What’s the real case for Musk buying Twitter? – Tech Crunch


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Update: I messed up some geography in there, removing the error after it was pointed out. Five demerits for me, and my apologies. —Alex

Elon Musk’s decision to try to buy Twitter has proven to be polarizing. Not that we should be surprised; mega-deals are always moments of clarification. But the Musk-Twitter saga has also brought in enough external elements that discussion of the proposed transaction can be a bit difficult to parse.

Perhaps no comment has been more humorous than Marc Andreessen’s recent deluge of tweets on the matter, including visual and written memes. It seems that Andreessen decided that Twitter was too censored and that if Musk bought the company it would become a land of free speech.

It is a concept.

We don’t have time to go through all the elliptical political twists and turns of Andreessen. Maybe another time. A sample of the simplest missives:

There seems to be some sort of collection of venture capitalists gathering in Florida with a certain philosophical bent that is worth examining. What I’m beginning to think of as Thiel-Musk-Andreessen’s point of view is quite simple: anything that impedes the ability of a select group of billionaires to do what they want is tyranny.

That means Twitter — which has a long history of errors but is working toward a platform that’s both open enough and not toxic enough to become unusable — is in their sights. In your opinion, whether Twitter is free will depend somewhat on your background; more importantly, I think the service did a pretty good job of balancing things out over time.

So where are the reviews? I thought I’d take a look. A few notes from the field:

  • Substack, backed by Andreessen’s venture capital firm, has a bit strict set of content guidelines – things you are not allowed to say or post on their service. Most are pretty standard. No incitement to hatred against protected classes? Within reason. A blanket ban on porn? It’s way more censored than Twitter, frankly. You can post all the visual smut you want on Twitter.com, to pick an example.
  • To scold, supported by Thielhas a extensive set of content notes as well. Indeed, the right favored, soon to be released via PSPC service says its users “may not post or transmit any message that is abusive, incites violence, harassing, harmful, hateful, anti-Semitic, racist or threatening.” I mean, it’s pretty broad and goes against the idea that free speech is something you can’t enjoy on Twitter!
  • Facebook is the last piece of data for this chat. Marc Andreessen is on facebook board. And while Facebook the terms are countlesshis opinions on speaking are somewhat limited — show a nipple on Instagram and watch what happens — and yet Andreessen has been content to cash Facebook checks since time immemorial.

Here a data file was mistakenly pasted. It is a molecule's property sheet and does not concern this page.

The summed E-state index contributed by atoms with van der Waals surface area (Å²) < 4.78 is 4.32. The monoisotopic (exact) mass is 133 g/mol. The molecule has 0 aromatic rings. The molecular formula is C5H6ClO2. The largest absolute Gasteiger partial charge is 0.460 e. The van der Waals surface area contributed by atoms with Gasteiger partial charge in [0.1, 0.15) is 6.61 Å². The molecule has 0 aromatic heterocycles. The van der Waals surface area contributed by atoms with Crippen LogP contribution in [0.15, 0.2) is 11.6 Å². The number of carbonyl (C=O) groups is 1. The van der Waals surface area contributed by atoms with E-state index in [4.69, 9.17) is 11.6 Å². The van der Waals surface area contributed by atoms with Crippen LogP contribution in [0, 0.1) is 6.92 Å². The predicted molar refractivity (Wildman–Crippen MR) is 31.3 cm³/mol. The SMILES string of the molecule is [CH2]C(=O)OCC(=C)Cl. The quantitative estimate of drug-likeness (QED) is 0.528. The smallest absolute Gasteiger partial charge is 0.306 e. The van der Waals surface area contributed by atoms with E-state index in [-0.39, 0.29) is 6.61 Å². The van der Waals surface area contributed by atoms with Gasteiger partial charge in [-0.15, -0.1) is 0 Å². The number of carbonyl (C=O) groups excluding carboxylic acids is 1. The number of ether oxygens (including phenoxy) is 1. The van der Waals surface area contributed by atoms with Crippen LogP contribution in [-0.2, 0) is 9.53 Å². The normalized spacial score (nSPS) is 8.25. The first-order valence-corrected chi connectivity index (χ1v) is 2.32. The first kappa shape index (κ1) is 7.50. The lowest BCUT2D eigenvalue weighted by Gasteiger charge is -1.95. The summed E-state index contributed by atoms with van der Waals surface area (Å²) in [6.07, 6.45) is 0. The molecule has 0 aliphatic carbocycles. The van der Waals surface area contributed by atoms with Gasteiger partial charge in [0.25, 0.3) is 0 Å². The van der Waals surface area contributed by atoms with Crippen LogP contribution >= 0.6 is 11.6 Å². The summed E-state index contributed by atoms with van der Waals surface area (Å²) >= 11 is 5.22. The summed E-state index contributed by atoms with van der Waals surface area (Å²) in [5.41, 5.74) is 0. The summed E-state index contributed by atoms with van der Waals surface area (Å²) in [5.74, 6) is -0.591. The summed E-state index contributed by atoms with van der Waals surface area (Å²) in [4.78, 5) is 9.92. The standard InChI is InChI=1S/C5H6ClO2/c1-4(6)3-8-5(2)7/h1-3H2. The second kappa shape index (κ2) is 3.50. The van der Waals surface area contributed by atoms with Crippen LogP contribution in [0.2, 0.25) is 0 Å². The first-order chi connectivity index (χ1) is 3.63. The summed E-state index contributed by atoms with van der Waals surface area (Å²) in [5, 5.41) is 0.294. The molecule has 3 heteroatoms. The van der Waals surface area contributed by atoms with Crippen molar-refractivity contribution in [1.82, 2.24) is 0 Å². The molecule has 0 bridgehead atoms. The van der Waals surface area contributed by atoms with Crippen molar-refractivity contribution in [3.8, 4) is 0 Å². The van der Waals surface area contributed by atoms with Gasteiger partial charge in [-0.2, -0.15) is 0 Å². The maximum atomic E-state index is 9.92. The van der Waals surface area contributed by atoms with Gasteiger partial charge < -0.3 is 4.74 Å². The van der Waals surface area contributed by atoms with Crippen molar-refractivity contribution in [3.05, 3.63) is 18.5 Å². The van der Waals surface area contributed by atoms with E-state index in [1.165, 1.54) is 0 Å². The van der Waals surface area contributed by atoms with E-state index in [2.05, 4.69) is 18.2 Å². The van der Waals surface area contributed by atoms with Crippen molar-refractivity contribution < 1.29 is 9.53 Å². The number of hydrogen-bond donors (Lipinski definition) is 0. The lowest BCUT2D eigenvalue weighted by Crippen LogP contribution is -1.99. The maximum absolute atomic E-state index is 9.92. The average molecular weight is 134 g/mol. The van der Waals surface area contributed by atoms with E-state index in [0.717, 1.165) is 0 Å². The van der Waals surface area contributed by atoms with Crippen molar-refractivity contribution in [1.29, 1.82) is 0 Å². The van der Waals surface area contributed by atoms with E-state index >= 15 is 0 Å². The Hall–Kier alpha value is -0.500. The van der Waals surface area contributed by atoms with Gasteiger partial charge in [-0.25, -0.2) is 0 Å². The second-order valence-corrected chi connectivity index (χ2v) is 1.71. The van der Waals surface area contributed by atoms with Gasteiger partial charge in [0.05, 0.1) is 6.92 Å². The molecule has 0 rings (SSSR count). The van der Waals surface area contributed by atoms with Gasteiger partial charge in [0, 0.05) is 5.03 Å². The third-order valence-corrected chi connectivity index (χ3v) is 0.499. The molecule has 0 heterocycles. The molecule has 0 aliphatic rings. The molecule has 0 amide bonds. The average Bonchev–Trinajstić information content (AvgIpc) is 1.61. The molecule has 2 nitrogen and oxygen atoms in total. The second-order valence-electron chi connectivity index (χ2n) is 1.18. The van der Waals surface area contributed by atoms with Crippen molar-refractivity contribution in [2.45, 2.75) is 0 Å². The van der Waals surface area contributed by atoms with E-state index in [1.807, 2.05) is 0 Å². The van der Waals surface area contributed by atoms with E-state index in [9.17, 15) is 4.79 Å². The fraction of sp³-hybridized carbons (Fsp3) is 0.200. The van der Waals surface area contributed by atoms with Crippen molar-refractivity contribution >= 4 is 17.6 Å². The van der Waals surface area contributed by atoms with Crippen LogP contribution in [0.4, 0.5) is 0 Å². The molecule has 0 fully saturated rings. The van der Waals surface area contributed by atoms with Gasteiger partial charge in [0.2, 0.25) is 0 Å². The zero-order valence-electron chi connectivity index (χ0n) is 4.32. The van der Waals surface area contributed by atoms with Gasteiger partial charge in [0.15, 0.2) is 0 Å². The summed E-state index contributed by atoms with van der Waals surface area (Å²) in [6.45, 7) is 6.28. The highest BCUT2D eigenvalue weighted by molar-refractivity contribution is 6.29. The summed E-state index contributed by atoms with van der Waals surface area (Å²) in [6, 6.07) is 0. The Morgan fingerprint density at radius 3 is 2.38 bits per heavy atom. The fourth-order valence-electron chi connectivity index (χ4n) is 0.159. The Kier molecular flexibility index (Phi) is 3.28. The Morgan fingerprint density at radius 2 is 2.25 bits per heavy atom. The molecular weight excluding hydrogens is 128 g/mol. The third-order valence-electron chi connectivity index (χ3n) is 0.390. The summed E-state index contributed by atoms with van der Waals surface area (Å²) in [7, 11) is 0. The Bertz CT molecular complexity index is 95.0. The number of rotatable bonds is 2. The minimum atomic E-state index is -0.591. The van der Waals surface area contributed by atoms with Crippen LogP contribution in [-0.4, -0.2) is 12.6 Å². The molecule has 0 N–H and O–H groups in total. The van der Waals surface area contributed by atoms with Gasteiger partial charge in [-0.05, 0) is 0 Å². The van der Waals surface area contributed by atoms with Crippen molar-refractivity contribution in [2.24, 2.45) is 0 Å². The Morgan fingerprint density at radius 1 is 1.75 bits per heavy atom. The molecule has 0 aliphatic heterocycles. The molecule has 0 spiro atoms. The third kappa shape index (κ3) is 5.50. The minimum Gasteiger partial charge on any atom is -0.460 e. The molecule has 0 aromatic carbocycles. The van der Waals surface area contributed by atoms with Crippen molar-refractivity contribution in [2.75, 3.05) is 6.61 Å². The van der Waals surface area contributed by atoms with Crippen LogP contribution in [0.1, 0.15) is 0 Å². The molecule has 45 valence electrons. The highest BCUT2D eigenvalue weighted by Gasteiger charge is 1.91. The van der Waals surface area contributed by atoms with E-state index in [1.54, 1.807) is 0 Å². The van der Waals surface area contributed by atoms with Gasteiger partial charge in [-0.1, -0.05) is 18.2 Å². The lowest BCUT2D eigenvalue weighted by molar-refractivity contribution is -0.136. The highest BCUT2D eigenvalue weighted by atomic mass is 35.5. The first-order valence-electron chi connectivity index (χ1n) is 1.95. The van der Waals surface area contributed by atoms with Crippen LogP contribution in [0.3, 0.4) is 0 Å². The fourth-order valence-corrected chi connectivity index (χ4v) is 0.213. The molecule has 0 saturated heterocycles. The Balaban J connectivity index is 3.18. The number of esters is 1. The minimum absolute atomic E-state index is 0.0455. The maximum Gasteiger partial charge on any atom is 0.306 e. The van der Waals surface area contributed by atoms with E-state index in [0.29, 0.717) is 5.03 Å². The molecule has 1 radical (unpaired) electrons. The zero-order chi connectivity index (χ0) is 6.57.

How can Miami’s corporate cohort find such trouble with Twitter when it supports or helps run services with similar or stricter terms of service? Aside from the fact that they might not care about being hypocritical, I think they’re just worried about something that they mean become censored.

Musk tweets incessantly, and apparently without censorship. (Is this just about getting Trump back on Twitter? Recall that the former president is also banned from Facebook, where Andreessen currently works part-time.)

Part of me wants Musk to buy Twitter so he can struggle to manage the complex social dynamics of content moderation. It is neither easy nor simple. And it’s not something you can do right all the time – all you can hope for is a balance of open conversation and the minimum regulations needed to keep the commons away from most. forms of abuse. This means you can’t threaten to kill people on Twitter, but you can TERF it all you want.

I don’t think what the collection of mega-rich techies really want is freedom of speech. I rather think that they want to be able to express their points of view without any public resistance. I read between the lines, but after following the people in question through myriad news cycles and reading their missives, I continue to wonder if freedom of speech for them, it simply means not having to absorb comments about their provincial ideas.

None of the people in question need more money. And they don’t lack conviction in their beliefs either. So why not say it all? That would be using their own right to free speech – the government can’t say anything about their views, so hop, huh? See what happens. I doubt their opinions will get them started on Twitter. They might engender some disgust from people who disagree, but hey, so what?

To remember when Andreessen defended colonialism and then had to eat crow publicly? I doubt he’ll back down now. So if everyone is so afraid of being censored, let’s put some speech cards on the table. Let it rip!

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